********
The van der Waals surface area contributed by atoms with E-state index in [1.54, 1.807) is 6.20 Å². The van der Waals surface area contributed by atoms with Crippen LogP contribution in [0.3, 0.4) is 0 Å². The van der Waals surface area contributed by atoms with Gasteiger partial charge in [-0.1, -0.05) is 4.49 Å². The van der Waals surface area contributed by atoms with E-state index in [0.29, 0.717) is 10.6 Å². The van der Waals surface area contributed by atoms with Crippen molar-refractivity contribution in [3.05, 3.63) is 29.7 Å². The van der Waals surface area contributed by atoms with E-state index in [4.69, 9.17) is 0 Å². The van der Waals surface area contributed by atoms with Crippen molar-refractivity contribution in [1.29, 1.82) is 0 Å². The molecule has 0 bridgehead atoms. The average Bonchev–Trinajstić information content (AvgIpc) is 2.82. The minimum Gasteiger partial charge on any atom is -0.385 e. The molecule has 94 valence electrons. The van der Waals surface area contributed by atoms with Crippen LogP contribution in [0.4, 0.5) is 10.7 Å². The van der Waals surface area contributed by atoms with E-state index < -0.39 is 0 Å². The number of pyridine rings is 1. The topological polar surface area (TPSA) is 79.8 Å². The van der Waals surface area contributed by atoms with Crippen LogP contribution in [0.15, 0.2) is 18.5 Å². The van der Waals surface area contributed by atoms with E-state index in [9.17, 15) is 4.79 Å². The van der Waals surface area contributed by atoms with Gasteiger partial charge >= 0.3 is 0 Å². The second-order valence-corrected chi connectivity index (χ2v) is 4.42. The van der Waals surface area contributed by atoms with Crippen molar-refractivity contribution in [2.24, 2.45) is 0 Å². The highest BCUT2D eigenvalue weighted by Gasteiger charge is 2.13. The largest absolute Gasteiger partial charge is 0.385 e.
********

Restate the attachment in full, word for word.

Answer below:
The van der Waals surface area contributed by atoms with E-state index in [1.54, 1.807) is 6.20 Å². The van der Waals surface area contributed by atoms with Crippen LogP contribution in [0.3, 0.4) is 0 Å². The van der Waals surface area contributed by atoms with Gasteiger partial charge in [-0.1, -0.05) is 4.49 Å². The van der Waals surface area contributed by atoms with E-state index in [0.29, 0.717) is 10.6 Å². The van der Waals surface area contributed by atoms with Crippen molar-refractivity contribution in [3.05, 3.63) is 29.7 Å². The van der Waals surface area contributed by atoms with E-state index in [4.69, 9.17) is 0 Å². The van der Waals surface area contributed by atoms with Crippen molar-refractivity contribution in [1.29, 1.82) is 0 Å². The molecule has 0 bridgehead atoms. The average Bonchev–Trinajstić information content (AvgIpc) is 2.82. The minimum Gasteiger partial charge on any atom is -0.385 e. The molecule has 94 valence electrons. The van der Waals surface area contributed by atoms with Crippen LogP contribution in [0.4, 0.5) is 10.7 Å². The van der Waals surface area contributed by atoms with E-state index < -0.39 is 0 Å². The number of pyridine rings is 1. The topological polar surface area (TPSA) is 79.8 Å². The van der Waals surface area contributed by atoms with Crippen LogP contribution in [0.15, 0.2) is 18.5 Å². The van der Waals surface area contributed by atoms with E-state index in [9.17, 15) is 4.79 Å². The van der Waals surface area contributed by atoms with Gasteiger partial charge >= 0.3 is 0 Å². The second-order valence-corrected chi connectivity index (χ2v) is 4.42. The van der Waals surface area contributed by atoms with Crippen molar-refractivity contribution in [2.24, 2.45) is 0 Å². The highest BCUT2D eigenvalue weighted by Gasteiger charge is 2.13. The largest absolute Gasteiger partial charge is 0.385 e.